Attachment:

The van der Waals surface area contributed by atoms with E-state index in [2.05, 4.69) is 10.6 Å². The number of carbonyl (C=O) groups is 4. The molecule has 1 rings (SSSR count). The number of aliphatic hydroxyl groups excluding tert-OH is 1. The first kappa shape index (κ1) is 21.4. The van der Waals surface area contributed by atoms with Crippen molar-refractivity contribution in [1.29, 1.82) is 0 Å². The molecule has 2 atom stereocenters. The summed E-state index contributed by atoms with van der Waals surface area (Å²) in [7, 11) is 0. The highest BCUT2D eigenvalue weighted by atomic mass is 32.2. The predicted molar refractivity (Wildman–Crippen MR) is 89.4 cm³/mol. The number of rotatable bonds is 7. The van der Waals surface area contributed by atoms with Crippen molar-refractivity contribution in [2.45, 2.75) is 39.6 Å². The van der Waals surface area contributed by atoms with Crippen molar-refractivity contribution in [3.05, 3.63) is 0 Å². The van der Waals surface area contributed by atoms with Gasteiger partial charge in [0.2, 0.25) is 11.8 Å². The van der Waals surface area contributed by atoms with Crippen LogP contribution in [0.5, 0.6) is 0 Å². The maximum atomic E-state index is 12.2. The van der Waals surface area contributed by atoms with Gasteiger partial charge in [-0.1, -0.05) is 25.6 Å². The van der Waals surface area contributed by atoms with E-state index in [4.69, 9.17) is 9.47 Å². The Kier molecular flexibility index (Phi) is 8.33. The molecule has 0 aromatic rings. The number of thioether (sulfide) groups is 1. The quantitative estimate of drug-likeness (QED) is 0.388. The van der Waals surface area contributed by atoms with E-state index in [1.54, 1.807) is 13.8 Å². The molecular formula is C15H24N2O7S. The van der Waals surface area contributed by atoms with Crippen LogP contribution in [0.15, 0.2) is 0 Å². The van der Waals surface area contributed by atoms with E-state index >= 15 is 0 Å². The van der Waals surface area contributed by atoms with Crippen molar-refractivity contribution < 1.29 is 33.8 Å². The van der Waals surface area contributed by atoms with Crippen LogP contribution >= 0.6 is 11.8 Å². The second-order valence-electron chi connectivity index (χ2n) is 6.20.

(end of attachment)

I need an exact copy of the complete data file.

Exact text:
The van der Waals surface area contributed by atoms with E-state index in [2.05, 4.69) is 10.6 Å². The number of carbonyl (C=O) groups is 4. The molecule has 1 rings (SSSR count). The number of aliphatic hydroxyl groups excluding tert-OH is 1. The first kappa shape index (κ1) is 21.4. The van der Waals surface area contributed by atoms with Crippen molar-refractivity contribution in [1.29, 1.82) is 0 Å². The molecule has 2 atom stereocenters. The summed E-state index contributed by atoms with van der Waals surface area (Å²) in [7, 11) is 0. The highest BCUT2D eigenvalue weighted by atomic mass is 32.2. The predicted molar refractivity (Wildman–Crippen MR) is 89.4 cm³/mol. The number of rotatable bonds is 7. The van der Waals surface area contributed by atoms with Crippen molar-refractivity contribution in [2.45, 2.75) is 39.6 Å². The van der Waals surface area contributed by atoms with Crippen molar-refractivity contribution in [3.05, 3.63) is 0 Å². The van der Waals surface area contributed by atoms with Gasteiger partial charge in [0.2, 0.25) is 11.8 Å². The van der Waals surface area contributed by atoms with Crippen LogP contribution in [0.5, 0.6) is 0 Å². The maximum atomic E-state index is 12.2. The van der Waals surface area contributed by atoms with Gasteiger partial charge in [-0.1, -0.05) is 25.6 Å². The van der Waals surface area contributed by atoms with E-state index in [4.69, 9.17) is 9.47 Å². The Kier molecular flexibility index (Phi) is 8.33. The molecule has 0 aromatic rings. The number of thioether (sulfide) groups is 1. The quantitative estimate of drug-likeness (QED) is 0.388. The van der Waals surface area contributed by atoms with E-state index in [1.54, 1.807) is 13.8 Å². The molecular formula is C15H24N2O7S. The van der Waals surface area contributed by atoms with Crippen LogP contribution in [0.15, 0.2) is 0 Å². The van der Waals surface area contributed by atoms with E-state index >= 15 is 0 Å². The van der Waals surface area contributed by atoms with Crippen molar-refractivity contribution < 1.29 is 33.8 Å². The van der Waals surface area contributed by atoms with Crippen LogP contribution >= 0.6 is 11.8 Å². The second-order valence-electron chi connectivity index (χ2n) is 6.20.